Earthquake Fault Zone[edit]

A significant portion of the Norma Triangle neighborhood falls within the Hollywood Earthquake Fault Zone which runs from West Hollywood east to Atwater.

According to WeHoVille, "In 2001, the City of West Hollywood identified two zones around the fault for which special rules were put in place for new development. Fault protection zone 1 includes land where an active fault is likely, and thus developers of new projects must conduct the fault rupture investigation. Fault protection zone 2 is an area less likely to contain a fault. Rather than conduct a fault rupture investigation in zone 2, a developer can reinforce a building’s foundation to protect it from an earthquake shake.

The revised state map places lots on the north side of Sunset Boulevard from Londonderry Place on the west to Sweetzer Avenue on the east in the “fault rupture investigation” zone. Further west, the revised state map now includes lots on the south side of Sunset between Hammond Street and San Vicente Boulevard.

In the Norma Triangle neighborhood, the state map also extends the FP1 zone over Cynthia Avenue, adding the area bordered on the south by West Vista Grande Street, on the west by Doheny Drive and on the east by North Hilldale Avenue."[16]

Norma Triangle In Literature[edit]

With many of the original homes built in the 1920s during the beginning of Hollywood and with many workers (e.g. actors, set designers, directors) from the studios living in the area, Norma Triangle is mentioned in books about Hollywood's history.

Under The Rainbow: An Intimate Memoir of Judy Garland, Rick Hudson & My Life in Old Hollywood by John Carlyle (2006)

"The first time I saw John Carlyle was at dusk on Norma Place in Los Angeles in the early ‘60s, just as the sun had faded and night was about to take over. I had been visiting a friend who had recently moved to the area, not far from where I lived on Hammond. But where is my street was like thousand others in the area, Norma Place had personality. It was a street where one expected to see colorful, eccentric, theatrical people, a place where it was readily evident that you weren’t in Kansas anymore.”[17]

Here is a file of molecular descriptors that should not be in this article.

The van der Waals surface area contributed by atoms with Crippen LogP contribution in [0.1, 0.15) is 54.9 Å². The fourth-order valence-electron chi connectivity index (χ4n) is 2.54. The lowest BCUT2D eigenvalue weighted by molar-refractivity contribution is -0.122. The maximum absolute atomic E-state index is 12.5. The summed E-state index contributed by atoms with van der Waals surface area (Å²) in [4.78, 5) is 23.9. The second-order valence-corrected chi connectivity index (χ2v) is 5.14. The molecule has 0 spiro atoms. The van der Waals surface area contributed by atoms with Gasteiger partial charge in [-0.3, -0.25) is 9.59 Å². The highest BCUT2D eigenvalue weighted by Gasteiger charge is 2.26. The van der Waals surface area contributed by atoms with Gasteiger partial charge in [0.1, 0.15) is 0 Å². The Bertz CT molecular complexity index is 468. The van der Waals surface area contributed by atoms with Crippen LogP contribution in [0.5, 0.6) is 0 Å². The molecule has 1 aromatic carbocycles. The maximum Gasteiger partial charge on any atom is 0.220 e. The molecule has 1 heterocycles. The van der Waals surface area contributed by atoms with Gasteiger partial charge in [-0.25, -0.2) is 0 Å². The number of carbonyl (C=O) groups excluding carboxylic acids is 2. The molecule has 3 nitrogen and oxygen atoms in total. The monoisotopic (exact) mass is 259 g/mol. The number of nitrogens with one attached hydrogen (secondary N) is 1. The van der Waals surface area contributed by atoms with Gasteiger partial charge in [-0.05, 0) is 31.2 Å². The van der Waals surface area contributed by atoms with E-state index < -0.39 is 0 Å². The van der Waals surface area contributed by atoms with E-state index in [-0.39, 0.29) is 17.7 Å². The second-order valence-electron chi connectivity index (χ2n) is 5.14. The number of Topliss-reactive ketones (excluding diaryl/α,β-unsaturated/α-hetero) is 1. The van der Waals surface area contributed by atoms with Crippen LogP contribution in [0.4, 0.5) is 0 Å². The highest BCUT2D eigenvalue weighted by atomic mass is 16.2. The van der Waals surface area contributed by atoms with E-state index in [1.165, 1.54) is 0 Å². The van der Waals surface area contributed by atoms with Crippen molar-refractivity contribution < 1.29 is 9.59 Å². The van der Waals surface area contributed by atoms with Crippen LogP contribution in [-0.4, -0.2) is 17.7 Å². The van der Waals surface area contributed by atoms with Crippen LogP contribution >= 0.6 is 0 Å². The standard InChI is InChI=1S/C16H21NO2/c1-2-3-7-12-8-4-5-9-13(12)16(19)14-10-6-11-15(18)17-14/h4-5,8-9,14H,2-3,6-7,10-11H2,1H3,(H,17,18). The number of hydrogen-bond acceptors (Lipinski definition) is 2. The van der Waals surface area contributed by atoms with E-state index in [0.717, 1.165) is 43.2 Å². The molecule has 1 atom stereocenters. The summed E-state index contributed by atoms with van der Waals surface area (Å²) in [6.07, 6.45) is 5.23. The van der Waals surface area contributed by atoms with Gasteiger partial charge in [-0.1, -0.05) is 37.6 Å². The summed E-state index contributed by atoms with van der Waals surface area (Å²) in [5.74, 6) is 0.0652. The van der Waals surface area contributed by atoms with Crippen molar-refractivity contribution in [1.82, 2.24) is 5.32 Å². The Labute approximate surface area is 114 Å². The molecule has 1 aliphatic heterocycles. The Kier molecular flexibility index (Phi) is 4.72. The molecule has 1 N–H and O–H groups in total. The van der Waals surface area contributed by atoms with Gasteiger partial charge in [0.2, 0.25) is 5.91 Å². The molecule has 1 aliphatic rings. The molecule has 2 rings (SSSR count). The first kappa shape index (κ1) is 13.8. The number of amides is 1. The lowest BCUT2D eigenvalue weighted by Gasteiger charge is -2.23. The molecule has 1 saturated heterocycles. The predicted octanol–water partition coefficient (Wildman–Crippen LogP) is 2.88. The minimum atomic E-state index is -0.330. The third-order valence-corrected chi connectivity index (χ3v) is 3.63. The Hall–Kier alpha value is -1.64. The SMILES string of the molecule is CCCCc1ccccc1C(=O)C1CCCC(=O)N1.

Notable People[edit]

Dorothy Parker, an American poet, writer, critic, wit, and satirist. She lived with her husband Alan Campbell at 8983 Norma Place from 1957 to 1963.[18]

Alan K. Campbell, an American writer, stage actor, and screenwriter.

Dolly Parton, singer song-writer. She lived in 9060 Harland Ave.[19]

Natalie Wood, American actress. She lived in 9060 Harland Av.[20]

See also[edit]


  1. ^ "West Hollywood Neighborhood Norma Triangle". 16 January 2013.
  2. ^ "Log In or Sign Up to View". www.facebook.com. Retrieved 2018-05-20.
  3. ^ Radio, Southern California Public (2016-08-02). "National Night Out builds bridges between police, community". Southern California Public Radio. Retrieved 2018-05-20.
  4. ^ "Archived copy". Archived from the original on 2014-05-29. Retrieved 2018-01-01.{{cite web}}: CS1 maint: archived copy as title (link)
  5. ^ "Riding a Streetcar Named Nostalgia Through West Hollywood and Beyond". October 2015.
  6. ^ "Where WeHo's Streets Got Their Names: Part 2 - WEHOville". WEHOville. 2016-07-06. Retrieved 2018-06-07.
  7. ^ http://www.wehopreservation.org/wp-content/uploads/2016/03/CH-3-Historic-Context.pdf [bare URL PDF]
  8. ^ Norma Triangle Single-Family Design Guidelines; Adopted by the City of West Hollywood on January 23, 2017
  9. ^ "Lloyd Wright Studio-Residence | Los Angeles Conservancy". www.laconservancy.org. Retrieved 2018-05-20.
  10. ^ "City of West Hollywood: Historic Preservation | 850 San Vicente Boulevard". Retrieved 2019-02-27.
  11. ^ "New Owner Proposes Transforming San Vicente "Sin Bin" Into a Posh 33 Room Inn". WEHOville. 2013-12-18. Retrieved 2019-02-27.
  12. ^ "West Hollywood Neighborhood Norma Triangle | WEHOville". WEHOville. 2013-01-16. Retrieved 2018-05-20.
  13. ^ "History". First Baptist Church of Beverly Hills. Retrieved 2018-05-20.
  14. ^ "WeHo Historic Preservation Commission Endorses Robertson Lane and 9091 Santa Monica Blvd. Projects - WEHOville". WEHOville. 2018-01-23. Retrieved 2018-05-26.
  15. ^ "1920s West Hollywood building on Doheny to be reused as small hotel, restaurant". Curbed LA. Retrieved 2018-05-26.
  16. ^ "Revised Map Adds 43 Acres of Land in WeHo to the Hollywood Earthquake Fault Zone". WEHOville. 2019-11-17. Retrieved 2020-04-17.
  17. ^ Carlyle, John (2006). Under The Rainbow: An Intimate Memoir of Judy Garland, Rick Hudson & My Life in Old Hollywood. Carroll & Graf. pp. ix. ISBN 0786718536.
  18. ^ "Jess Brallier website".
  19. ^ "West Hollywood History".
  20. ^ "WeHo Online Community News".

External links[edit]

34°05′15″N 118°23′08″W / 34.0876°N 118.3856°W / 34.0876; -118.3856